God, having longed, and even pled, to be delivered from God’s will, expressed in these nine simple words a humble faith in and submission to God’s will that was more beautiful than all the glory in the created heavens and earth combined. Mystery upon Trinitarian mystery: God did not consider equality with God a thing to be grasped, but became obedient to God’s will, even if it meant God dying an incomprehensibly horrifying death on a Roman cross (Philippians 2:6, 8). God wanted God’s will to be done on earth as it is in heaven, even though in that dark moment, God wished in body and soul that God’s will could be done another way.
Obedience in Suffering
And in that moment, another mystery came into view. God the Son, perfectly obedient to God the Father from all eternity, “learned obedience through what he suffered” (Hebrews 5:8). Never has another human felt such an intense desire to be spared the will of God. And never has any human exercised such humble, obedient faith in the Father’s will. “And being made perfect” — having exercised perfectly obedient trust in his Father in all possible dimensions — “he became the source of eternal salvation to all who obey him” (Hebrews 5:9).
As the Son learned this perfect and preeminently humble obedience as he yielded to the Father’s will, the first drops of his bloody agony seeped out of his pores (Luke 22:44).
Barely a kilometer away, in the high priest’s courtyard, his treacherous disciple prepared to lead a small, torch-bearing contingent of soldiers and servants to a familiar garden of prayer.
Your Will Be Done
No one understands better than God how difficult it can be for a human to embrace the will of God. And no human has suffered more in embracing the will of God the Father than God the Son. When Jesus calls us to follow him, whatever the cost, he is not calling us to do something he is either unwilling to do or has never done himself.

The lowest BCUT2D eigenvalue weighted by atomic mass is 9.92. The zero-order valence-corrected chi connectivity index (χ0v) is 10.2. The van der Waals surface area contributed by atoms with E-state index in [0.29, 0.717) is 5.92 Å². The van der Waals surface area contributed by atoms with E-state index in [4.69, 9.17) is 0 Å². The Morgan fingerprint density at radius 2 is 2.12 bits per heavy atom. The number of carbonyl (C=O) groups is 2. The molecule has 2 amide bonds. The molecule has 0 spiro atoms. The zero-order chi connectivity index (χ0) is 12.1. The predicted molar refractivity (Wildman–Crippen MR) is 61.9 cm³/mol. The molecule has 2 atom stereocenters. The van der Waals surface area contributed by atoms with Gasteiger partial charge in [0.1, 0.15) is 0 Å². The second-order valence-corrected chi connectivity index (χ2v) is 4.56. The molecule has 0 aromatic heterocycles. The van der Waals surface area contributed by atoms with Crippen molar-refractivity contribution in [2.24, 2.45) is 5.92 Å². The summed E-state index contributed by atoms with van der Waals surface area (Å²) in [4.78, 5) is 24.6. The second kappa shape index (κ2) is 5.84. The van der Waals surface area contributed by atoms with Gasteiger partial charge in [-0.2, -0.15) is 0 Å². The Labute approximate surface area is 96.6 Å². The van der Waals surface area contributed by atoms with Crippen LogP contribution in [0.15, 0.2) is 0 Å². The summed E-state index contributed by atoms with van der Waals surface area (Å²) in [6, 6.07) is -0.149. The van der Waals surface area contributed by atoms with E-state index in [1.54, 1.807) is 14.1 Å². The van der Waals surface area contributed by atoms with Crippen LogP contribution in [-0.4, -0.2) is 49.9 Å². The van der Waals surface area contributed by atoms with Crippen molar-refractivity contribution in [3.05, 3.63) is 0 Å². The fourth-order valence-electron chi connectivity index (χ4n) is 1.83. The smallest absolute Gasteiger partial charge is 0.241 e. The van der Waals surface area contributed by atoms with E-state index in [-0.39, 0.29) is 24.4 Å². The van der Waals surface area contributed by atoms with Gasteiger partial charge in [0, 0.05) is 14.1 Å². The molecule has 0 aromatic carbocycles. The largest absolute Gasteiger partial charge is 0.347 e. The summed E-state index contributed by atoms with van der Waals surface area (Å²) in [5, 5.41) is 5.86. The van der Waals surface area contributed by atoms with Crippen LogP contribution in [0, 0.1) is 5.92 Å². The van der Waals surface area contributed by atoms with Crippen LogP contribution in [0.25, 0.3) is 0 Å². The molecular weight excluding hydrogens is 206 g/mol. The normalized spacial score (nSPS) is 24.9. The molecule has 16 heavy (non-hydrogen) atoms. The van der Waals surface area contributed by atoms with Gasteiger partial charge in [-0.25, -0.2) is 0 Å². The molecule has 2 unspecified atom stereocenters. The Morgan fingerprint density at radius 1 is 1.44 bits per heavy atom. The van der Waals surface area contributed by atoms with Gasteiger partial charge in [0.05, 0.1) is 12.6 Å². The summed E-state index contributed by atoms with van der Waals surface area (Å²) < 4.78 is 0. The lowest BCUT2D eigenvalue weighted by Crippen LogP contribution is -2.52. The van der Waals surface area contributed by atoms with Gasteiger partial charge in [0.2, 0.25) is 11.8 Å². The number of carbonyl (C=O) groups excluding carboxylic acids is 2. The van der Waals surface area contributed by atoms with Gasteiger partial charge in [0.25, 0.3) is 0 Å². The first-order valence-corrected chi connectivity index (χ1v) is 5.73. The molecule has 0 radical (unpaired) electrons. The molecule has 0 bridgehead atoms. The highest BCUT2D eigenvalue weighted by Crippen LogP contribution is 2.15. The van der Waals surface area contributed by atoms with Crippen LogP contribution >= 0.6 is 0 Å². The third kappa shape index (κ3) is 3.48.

“No human has suffered more in embracing the will of God the Father than God the Son.”
That is why we look to Jesus as the “author and perfecter of our faith” (Hebrews 12:2). He is our great high priest who understands, far better than we do, what it’s like to willingly and faithfully endure the sometimes excruciating, momentarily painful will of God for the sake of the eternal joy set before us (Hebrews 4:15; 12:2). And now he always lives to intercede for us so that we will make it through the pain to the eternal joy (Hebrews 7:25).
So this Maundy Thursday, we join God the Son in praying to God the Father, “Your will be done” (Matthew 6:10). And if we find that, in body and soul, we wish God’s will for us could be done in a way different from what God’s will appears to be, we may wholeheartedly pray with Jesus, “Father, all things are possible for you. Remove this cup from me.” But only if we will also pray with Jesus these nine gloriously humble words, “Yet not what I will, but what you will.”
Because God’s will for us, however painful now, will result in joy inexpressible and full of glory and the salvation of our souls (1 Peter 1:8).